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COVID-19 News - Ultrasound To Inhibit SARS-CoV-2 Coronavirus  Nov 22, 2022  1 year, 2 months, 4 weeks, 1 day, 20 hours, 9 minutes ago

COVID-19 News: Brazil’s University Of Sao Paulo Study Findings Validates Previous Research Showing Ultrasound Can Inhibit SARS-CoV-2!

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COVID-19 News: Brazil’s University Of Sao Paulo Study Findings Validates Previous Research Showing Ultrasound Can Inhibit SARS-CoV-2!
COVID-19 News - Ultrasound To Inhibit SARS-CoV-2 Coronavirus  Nov 22, 2022  1 year, 2 months, 4 weeks, 1 day, 20 hours, 9 minutes ago
COVID-19 News: Researchers from University of Sao Paulo - Brazil have in a new study demonstrated that inhibits SARS-CoV-2 in vitro infectivity, adding more published evidence to validate previous research data that shows ultrasound vibrations may kill coronaviruses including the SARS-CoV-2.

As early as May 2021, researchers from Massachusetts Institute of Technology published study findings in the peer reviewed Journal of Mechanics and Physics of Solids claiming that vibration frequencies similar to that used in medical ultrasound diagnostics could literally cause the virus to disintegrate into pieces, hence inhibiting its replication.
Strangely once again, not many COVID-19 News outlets picked up the discovery and no research or private companies explored using the virucidal properties of ultrasound in many possible ways to help control the spread of the virus and also in COVID-19 therapeutics.
The process of using ultrasound to inhibit the novel coronavirus is almost similar to a process called cell sonification in which cells are subjected to high frequency sounds to literally break them open.
The COVID-19 disease is caused by infection with the severe acute respiratory syndrome coronavirus 2 (SARS-CoV-2), affecting millions of individuals worldwide, with a high rate of deaths.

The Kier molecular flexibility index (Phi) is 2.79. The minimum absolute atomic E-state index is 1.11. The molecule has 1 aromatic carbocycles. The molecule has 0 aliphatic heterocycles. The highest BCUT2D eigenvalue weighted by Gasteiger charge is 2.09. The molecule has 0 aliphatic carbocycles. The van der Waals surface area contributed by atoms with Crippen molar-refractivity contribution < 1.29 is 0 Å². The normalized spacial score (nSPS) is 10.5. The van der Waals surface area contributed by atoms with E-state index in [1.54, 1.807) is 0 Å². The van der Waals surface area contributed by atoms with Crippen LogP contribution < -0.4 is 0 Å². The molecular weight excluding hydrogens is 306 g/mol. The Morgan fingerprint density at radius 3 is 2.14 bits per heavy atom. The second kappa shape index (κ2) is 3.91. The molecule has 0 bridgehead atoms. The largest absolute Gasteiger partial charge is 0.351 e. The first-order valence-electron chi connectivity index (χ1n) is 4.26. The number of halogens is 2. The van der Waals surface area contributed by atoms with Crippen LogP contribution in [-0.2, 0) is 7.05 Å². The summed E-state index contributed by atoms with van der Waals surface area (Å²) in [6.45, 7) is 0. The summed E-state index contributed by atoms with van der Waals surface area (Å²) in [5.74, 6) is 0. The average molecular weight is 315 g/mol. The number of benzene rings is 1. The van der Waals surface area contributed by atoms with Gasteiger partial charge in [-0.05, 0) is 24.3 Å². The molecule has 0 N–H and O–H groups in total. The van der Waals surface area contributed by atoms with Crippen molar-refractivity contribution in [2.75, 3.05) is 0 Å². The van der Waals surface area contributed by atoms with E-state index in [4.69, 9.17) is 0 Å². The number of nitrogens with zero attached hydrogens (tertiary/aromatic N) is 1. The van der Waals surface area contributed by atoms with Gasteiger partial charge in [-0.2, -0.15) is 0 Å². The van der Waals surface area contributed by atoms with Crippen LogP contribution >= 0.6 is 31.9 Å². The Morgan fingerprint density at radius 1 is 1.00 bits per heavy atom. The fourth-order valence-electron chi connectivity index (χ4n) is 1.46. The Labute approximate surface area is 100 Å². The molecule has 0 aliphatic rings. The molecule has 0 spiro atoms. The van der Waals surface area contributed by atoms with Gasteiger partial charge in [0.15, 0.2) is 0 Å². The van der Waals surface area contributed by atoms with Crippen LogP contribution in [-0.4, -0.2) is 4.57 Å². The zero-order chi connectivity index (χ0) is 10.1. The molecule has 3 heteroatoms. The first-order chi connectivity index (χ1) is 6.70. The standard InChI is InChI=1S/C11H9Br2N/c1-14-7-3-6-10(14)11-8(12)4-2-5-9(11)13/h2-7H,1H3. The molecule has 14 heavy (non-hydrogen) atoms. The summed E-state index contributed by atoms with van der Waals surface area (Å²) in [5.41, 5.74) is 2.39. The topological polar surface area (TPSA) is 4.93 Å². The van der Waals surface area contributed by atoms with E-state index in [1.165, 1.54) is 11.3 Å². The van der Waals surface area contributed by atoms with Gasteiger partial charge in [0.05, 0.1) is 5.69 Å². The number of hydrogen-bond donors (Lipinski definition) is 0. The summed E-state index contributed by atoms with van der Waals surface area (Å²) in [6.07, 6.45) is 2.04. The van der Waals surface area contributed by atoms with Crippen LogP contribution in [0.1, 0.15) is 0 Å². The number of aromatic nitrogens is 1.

The Brazilian study team aimed to evaluate ultrasound (US) as a physical method for virus inactivation.
The ultrasound transductor was exposed to the SARS-CoV-2 viral solution for 30 minutes. Vero-E6 cells were infected with medium exposure or not with the ultrasound (US), using 3-12, 5-10, or 6-18MHz as frequencies applied.
The study team performed confocal microscopy to determine virus infection and replicative process. The study team also detected the virus particles with a titration assay.
The study findings showed an effective inhibition of SARS-CoV-2 Wuhan, Delta, and Gamma strains using ultrasound.
The ultrasound treatment was able to inhibit the Wuhan strain in all applied frequencies.
However, 3-12 and 6-18MHz did not inhibit SARS-CoV-2 delta and gamma variants infection, on the other hand, 5-10MHz was able to abrogate infection and replication in all experimental conditions.
The study findings showed that SARS-CoV-2 is susceptible to ultrasound (US) exposure at a specific frequency 5-10MHz and could be a novel tool for reducing the incidence of SARS-CoV-2 infection.
The study findings were published on a preprint server and are currently being peer reviewed.
Ultrasound are sound waves that have higher frequencies than are audible to humans. Medical professionals often use ultrasound for diagnostic imaging; By transmitting ultrasound through the body, they can use devices to record the sound waves that bounce back, which creates images of the inside of the body.
However, ultrasound can also be used therapeutically. For example, through a technique called lithotripsy, doctors can use ultrasonic waves to pulverize large kidney stones into smaller pieces. It’s similar to a trained opera singer who’s able to shatter a wine glass by singing loudly at a specific pitch.
Past studies have also shown that ultrasound can inhibit viruses like the herpes simplex virus, hepatitis virus and even other micro-organisms by destroying their structures and preventing them from binding to receptors and from replicating.
A study in 2015 also showed that airborne respiratory viruses could be inhibited using ultrasound.
The MIT and University of Sao Paulo study findings showed that ultrasound vibrations between 25 and 100 megahertz caused the shell and spikes to rupture almost immediately.
The Brazilian study team concluded, “It was clearly shown that lower frequencies of the ultrasound contribute to SARS-CoV-2 virus inactivation. In addition, influences on virus inactivation occurred in different applied energy ranges without the interference of temperature. In addition, this novel method could potentially be combined with existing physical, and chemical methods and antiviral agents.”
For the latest COVID-19 News, keep on logging to Thailand Medical News.
Please help share this article to as many people as possible as hopefully more applications and products can be developed using ultrasound in home, school, office, hospitals and other outside settings such as restaurants and malls to help control the spread of the SARS-CoV-2 virus, and also to be used alongside in existing therapeutic protocols.



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